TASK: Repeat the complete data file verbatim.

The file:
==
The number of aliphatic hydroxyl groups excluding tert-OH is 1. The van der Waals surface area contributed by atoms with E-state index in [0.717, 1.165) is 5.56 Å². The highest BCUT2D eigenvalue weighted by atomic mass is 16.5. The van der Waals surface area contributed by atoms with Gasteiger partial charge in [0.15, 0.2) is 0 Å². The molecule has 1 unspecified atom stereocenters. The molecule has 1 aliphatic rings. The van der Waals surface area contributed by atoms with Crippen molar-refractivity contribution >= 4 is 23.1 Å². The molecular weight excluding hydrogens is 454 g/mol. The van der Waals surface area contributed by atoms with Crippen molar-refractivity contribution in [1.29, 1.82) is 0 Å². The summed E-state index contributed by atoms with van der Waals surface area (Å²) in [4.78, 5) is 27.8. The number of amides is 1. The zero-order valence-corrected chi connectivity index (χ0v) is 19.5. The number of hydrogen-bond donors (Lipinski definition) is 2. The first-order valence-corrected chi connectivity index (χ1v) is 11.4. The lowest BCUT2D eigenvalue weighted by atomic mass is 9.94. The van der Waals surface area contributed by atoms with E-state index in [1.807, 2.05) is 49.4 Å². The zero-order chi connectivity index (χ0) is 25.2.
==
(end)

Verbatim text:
The number of aliphatic hydroxyl groups excluding tert-OH is 1. The van der Waals surface area contributed by atoms with E-state index in [0.717, 1.165) is 5.56 Å². The highest BCUT2D eigenvalue weighted by atomic mass is 16.5. The van der Waals surface area contributed by atoms with Gasteiger partial charge in [0.15, 0.2) is 0 Å². The molecule has 1 unspecified atom stereocenters. The molecule has 1 aliphatic rings. The van der Waals surface area contributed by atoms with Crippen molar-refractivity contribution >= 4 is 23.1 Å². The molecular weight excluding hydrogens is 454 g/mol. The van der Waals surface area contributed by atoms with Crippen molar-refractivity contribution in [1.29, 1.82) is 0 Å². The summed E-state index contributed by atoms with van der Waals surface area (Å²) in [4.78, 5) is 27.8. The number of amides is 1. The zero-order valence-corrected chi connectivity index (χ0v) is 19.5. The number of hydrogen-bond donors (Lipinski definition) is 2. The first-order valence-corrected chi connectivity index (χ1v) is 11.4. The lowest BCUT2D eigenvalue weighted by atomic mass is 9.94. The van der Waals surface area contributed by atoms with E-state index in [1.807, 2.05) is 49.4 Å². The zero-order chi connectivity index (χ0) is 25.2.